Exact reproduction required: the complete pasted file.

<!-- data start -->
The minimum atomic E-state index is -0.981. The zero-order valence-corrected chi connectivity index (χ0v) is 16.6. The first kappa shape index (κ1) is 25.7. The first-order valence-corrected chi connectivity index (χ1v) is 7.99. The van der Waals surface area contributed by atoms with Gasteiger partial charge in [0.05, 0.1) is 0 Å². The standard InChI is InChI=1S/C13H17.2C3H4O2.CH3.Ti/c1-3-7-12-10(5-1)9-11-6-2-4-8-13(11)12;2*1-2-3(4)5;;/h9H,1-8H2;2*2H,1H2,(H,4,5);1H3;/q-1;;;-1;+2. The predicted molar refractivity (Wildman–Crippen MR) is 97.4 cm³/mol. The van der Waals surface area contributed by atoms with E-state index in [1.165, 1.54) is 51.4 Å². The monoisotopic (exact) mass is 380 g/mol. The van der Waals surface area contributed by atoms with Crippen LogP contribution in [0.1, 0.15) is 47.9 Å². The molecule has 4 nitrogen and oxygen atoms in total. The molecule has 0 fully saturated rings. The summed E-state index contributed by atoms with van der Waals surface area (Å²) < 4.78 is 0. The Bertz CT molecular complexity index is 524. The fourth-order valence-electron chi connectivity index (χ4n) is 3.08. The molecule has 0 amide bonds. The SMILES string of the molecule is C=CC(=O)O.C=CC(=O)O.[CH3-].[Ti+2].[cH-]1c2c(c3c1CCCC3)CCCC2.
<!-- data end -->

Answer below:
The minimum atomic E-state index is -0.981. The zero-order valence-corrected chi connectivity index (χ0v) is 16.6. The first kappa shape index (κ1) is 25.7. The first-order valence-corrected chi connectivity index (χ1v) is 7.99. The van der Waals surface area contributed by atoms with Gasteiger partial charge in [0.05, 0.1) is 0 Å². The standard InChI is InChI=1S/C13H17.2C3H4O2.CH3.Ti/c1-3-7-12-10(5-1)9-11-6-2-4-8-13(11)12;2*1-2-3(4)5;;/h9H,1-8H2;2*2H,1H2,(H,4,5);1H3;/q-1;;;-1;+2. The predicted molar refractivity (Wildman–Crippen MR) is 97.4 cm³/mol. The van der Waals surface area contributed by atoms with E-state index in [1.165, 1.54) is 51.4 Å². The monoisotopic (exact) mass is 380 g/mol. The van der Waals surface area contributed by atoms with Crippen LogP contribution in [0.1, 0.15) is 47.9 Å². The molecule has 4 nitrogen and oxygen atoms in total. The molecule has 0 fully saturated rings. The summed E-state index contributed by atoms with van der Waals surface area (Å²) < 4.78 is 0. The Bertz CT molecular complexity index is 524. The fourth-order valence-electron chi connectivity index (χ4n) is 3.08. The molecule has 0 amide bonds. The SMILES string of the molecule is C=CC(=O)O.C=CC(=O)O.[CH3-].[Ti+2].[cH-]1c2c(c3c1CCCC3)CCCC2.